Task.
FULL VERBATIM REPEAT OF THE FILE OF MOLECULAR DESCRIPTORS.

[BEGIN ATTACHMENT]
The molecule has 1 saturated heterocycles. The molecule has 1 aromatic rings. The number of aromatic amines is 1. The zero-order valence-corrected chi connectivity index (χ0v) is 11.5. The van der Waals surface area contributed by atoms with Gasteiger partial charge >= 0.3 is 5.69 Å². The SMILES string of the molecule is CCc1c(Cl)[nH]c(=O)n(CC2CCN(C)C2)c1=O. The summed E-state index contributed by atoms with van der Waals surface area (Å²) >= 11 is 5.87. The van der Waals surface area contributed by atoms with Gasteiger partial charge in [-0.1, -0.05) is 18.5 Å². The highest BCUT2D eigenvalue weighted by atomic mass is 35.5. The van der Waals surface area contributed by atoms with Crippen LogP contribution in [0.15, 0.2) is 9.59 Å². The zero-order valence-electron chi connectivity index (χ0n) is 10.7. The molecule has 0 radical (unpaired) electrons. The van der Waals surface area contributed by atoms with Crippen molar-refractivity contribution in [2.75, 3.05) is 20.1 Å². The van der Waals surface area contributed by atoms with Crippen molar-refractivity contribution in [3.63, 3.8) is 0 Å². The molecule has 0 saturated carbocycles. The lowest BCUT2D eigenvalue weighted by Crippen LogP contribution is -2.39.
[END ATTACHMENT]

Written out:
The molecule has 1 saturated heterocycles. The molecule has 1 aromatic rings. The number of aromatic amines is 1. The zero-order valence-corrected chi connectivity index (χ0v) is 11.5. The van der Waals surface area contributed by atoms with Gasteiger partial charge >= 0.3 is 5.69 Å². The SMILES string of the molecule is CCc1c(Cl)[nH]c(=O)n(CC2CCN(C)C2)c1=O. The summed E-state index contributed by atoms with van der Waals surface area (Å²) >= 11 is 5.87. The van der Waals surface area contributed by atoms with Gasteiger partial charge in [-0.1, -0.05) is 18.5 Å². The highest BCUT2D eigenvalue weighted by atomic mass is 35.5. The van der Waals surface area contributed by atoms with Crippen LogP contribution in [0.15, 0.2) is 9.59 Å². The zero-order valence-electron chi connectivity index (χ0n) is 10.7. The molecule has 0 radical (unpaired) electrons. The van der Waals surface area contributed by atoms with Crippen molar-refractivity contribution in [2.75, 3.05) is 20.1 Å². The van der Waals surface area contributed by atoms with Crippen molar-refractivity contribution in [3.63, 3.8) is 0 Å². The molecule has 0 saturated carbocycles. The lowest BCUT2D eigenvalue weighted by Crippen LogP contribution is -2.39.